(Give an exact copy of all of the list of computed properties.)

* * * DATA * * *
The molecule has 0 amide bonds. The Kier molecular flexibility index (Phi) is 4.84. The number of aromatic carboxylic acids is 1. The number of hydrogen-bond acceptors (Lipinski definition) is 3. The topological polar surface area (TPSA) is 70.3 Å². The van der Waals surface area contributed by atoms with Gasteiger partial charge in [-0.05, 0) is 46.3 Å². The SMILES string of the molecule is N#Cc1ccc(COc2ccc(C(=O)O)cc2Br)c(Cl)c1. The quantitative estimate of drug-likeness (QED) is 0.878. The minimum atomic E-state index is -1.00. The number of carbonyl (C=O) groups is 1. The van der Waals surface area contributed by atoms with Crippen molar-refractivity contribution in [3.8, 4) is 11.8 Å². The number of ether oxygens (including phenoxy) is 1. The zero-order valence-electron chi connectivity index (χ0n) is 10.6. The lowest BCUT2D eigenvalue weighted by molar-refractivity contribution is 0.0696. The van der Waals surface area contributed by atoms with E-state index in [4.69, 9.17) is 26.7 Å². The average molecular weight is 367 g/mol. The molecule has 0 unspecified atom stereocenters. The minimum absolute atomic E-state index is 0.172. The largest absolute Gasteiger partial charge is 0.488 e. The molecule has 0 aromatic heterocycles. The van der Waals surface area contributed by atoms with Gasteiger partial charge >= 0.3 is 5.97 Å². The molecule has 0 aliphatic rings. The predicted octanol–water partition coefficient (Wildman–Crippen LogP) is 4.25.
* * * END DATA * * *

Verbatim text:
The molecule has 0 amide bonds. The Kier molecular flexibility index (Phi) is 4.84. The number of aromatic carboxylic acids is 1. The number of hydrogen-bond acceptors (Lipinski definition) is 3. The topological polar surface area (TPSA) is 70.3 Å². The van der Waals surface area contributed by atoms with Gasteiger partial charge in [-0.05, 0) is 46.3 Å². The SMILES string of the molecule is N#Cc1ccc(COc2ccc(C(=O)O)cc2Br)c(Cl)c1. The quantitative estimate of drug-likeness (QED) is 0.878. The minimum atomic E-state index is -1.00. The number of carbonyl (C=O) groups is 1. The van der Waals surface area contributed by atoms with Crippen molar-refractivity contribution in [3.8, 4) is 11.8 Å². The number of ether oxygens (including phenoxy) is 1. The zero-order valence-electron chi connectivity index (χ0n) is 10.6. The lowest BCUT2D eigenvalue weighted by molar-refractivity contribution is 0.0696. The van der Waals surface area contributed by atoms with E-state index in [4.69, 9.17) is 26.7 Å². The average molecular weight is 367 g/mol. The molecule has 0 unspecified atom stereocenters. The minimum absolute atomic E-state index is 0.172. The largest absolute Gasteiger partial charge is 0.488 e. The molecule has 0 aromatic heterocycles. The van der Waals surface area contributed by atoms with Gasteiger partial charge >= 0.3 is 5.97 Å². The molecule has 0 aliphatic rings. The predicted octanol–water partition coefficient (Wildman–Crippen LogP) is 4.25.